15 A Doll’s House Mrs. Warren’s Profession Three Sisters

16  Late 19 th to early 20 th century.  Attempted to mimic reality.  There were detailed sets, everyday speech, variety of classes, normal characters and settings, and a lack of divine intervention.  More extreme version of Realism  Important Works:  The Power of Darkness by Leo Tolstoy--- banned in Russia until 1902  The Father by August Strindberg--- misogynistic themes  Therese Raquin by Emile Zola--- "study temperaments and not characters" NATURALISM

17 Therese Raquin The Father

18  Possibly the most famous acting theorist.  Began as an actor, and was sick of seeing mechanical and over acting.  Developed a system to help actors discover their characters  The inspiration for his method came out of the realist and naturalist periods.  Thought acting should be honest instead of over-the-top  His “system” is still widely used today. CONSTANTINE STANISLAVSKI

19  Contrasted with Stanislavski’s method  Bertolt Brecht was the father of it  Thought that Stanislavski was providing an escape for the audience  The audiences of Epic Theatre performances always knew they were watching a play.  Characters often break the “forth wall” EPIC THEATRE

20  Early 20 th century  Began in Germany  Deal with spiritual awakening and suffering  A popular theme was the conflict between bourgeoisie values and established authority.  Not focused on reality, but emotions.  Important Works:  Murderer, the Hope of Women by Oskar Kokoschka--- first expressionistic play  The Beggar by Reinhard Sorge--- Bourgeoisie vs. government  Parricide by Arnolt Bronnen EXPRESSIONISM Parricide

21  A cultural movement that peaked around 1916-1922.  Involved the visual arts, not just theatre  Anti-war, anti- bourgeoisie, and anarchist.  Believed the ideology of the bourgeoisie had started WWI.  Some described it as “anti-art” because it was not aesthetically pleasing.  Important Works:  The Gas Heart and Handkerchief of Clouds(“ironic tragedy”) by Tristan Tzara DADAISM The Gas Heart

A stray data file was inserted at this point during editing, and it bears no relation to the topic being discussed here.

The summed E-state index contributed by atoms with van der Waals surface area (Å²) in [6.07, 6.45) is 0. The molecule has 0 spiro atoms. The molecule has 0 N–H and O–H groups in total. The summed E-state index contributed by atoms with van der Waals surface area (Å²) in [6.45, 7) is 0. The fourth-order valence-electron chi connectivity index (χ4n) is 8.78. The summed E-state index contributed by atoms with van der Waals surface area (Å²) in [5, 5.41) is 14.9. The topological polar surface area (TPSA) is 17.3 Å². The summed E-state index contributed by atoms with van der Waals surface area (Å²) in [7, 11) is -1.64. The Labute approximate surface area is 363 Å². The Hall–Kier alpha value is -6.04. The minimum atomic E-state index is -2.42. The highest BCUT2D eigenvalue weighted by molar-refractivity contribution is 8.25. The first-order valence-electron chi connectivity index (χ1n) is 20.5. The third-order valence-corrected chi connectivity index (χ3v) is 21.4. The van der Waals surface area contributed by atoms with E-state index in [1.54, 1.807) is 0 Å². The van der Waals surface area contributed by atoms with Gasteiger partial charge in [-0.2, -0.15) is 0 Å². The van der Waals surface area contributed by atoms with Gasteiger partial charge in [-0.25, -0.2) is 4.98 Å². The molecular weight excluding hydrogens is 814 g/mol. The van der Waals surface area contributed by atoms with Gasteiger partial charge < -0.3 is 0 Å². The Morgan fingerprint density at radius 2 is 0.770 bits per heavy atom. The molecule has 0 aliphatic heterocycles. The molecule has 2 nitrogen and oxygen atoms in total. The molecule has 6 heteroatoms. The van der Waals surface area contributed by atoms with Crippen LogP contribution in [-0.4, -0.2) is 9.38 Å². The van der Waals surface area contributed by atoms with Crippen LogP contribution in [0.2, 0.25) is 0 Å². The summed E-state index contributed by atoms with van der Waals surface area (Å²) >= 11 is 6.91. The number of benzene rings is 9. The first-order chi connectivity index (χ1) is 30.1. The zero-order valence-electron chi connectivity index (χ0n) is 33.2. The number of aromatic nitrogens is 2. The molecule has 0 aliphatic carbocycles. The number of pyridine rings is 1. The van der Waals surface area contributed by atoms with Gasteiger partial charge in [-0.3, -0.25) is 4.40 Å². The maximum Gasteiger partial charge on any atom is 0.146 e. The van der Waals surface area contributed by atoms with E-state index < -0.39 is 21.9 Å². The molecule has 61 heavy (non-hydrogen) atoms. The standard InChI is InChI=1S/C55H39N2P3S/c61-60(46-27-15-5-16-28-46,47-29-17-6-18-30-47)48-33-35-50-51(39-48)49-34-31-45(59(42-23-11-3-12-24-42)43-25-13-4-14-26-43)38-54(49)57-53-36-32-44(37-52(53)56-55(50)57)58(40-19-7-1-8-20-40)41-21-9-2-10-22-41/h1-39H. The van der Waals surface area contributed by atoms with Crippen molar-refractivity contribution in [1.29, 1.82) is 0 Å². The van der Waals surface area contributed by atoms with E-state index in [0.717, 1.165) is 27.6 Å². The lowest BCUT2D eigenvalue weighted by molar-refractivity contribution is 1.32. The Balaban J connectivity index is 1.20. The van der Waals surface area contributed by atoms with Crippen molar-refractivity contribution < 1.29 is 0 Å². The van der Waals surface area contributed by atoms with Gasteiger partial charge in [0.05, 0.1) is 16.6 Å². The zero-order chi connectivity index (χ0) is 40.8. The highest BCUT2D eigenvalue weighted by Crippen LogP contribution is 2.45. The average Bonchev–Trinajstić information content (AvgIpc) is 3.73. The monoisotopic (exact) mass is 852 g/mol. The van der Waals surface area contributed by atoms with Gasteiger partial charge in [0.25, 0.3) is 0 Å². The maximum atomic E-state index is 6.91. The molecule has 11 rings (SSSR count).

22  Began in 1920’s  Paris was the center of the movement  Developed out of Dadaism  Seeks to surprise the audience by using unexpected juxtapositions.  Important works:  Les Mamelles de Tiresias by Guillaume Apollinaire--- first surrealist play  When Five Years Pass by Frederico Garcia Lorca  The Mysteries of Love by Roger Vitrac SURREALISM Les Mamelles de Tirestas

23  Came about because of World War II  Embodied meaninglessness of human existence  Abandoned traditional dramatic devices  Sought to convey the feelings of humans during and after the war.  Important Works:  Bald Soprano by Eugene Ionesco  Waiting for Godot by Samuel Beckett THEATRE OF THE ABSURD

24  Similar to the Theatre of the Absurd  Sought to “assault the audience with movement and sound”  Brought about an instinctive, rather than intellectual, reaction.  Again, this was in response to the violence of WWII  Important Works:  Look Back in Anger by John Osborne  Marat/Sade by Peter Weiss- class struggles THEATRE OF CRUELTY Marat/Sade

25  Mid 20 th century  Reaction to modernism  There is no definite truth  Encourages the audience to reach their own interpretation  Raises questions instead of supplying answers.  Important Works:  Hamletmachine by Heiner Muller--- not a conventional plot  4.48 Psychosis by Sarah Kane--- No characters  A Mouthful of Birds by Cheryl Churchill--- No scenes, just vignettes. POSTMODERNISM A Mouthful of Birds

26  Theatre after World War II took included many different styles from previous centuries.  Experimental theatre emerged in the 1960’s, such as the Polish Laboratory Theatre  The theme of many dramatic works focused on issues at the time  Popular themes included: women’s rights and gay liberation  Important Works:  Top Girls by Cheryl Churchill  Bent by Martin Sherman  Mean Tears by Peter Gill OTHER THEATRE AFTER WWII

27  An English composer  He’s won seven Tony Awards, three Grammy Awards, an Academy Award, a Golden Globe award, and many others.  Some of his famous works include  Cats  The Phantom of the Opera ANDREW LLOYD WEBBER

28 Cats Phantom of the Opera

29                              PICTURE SOURCES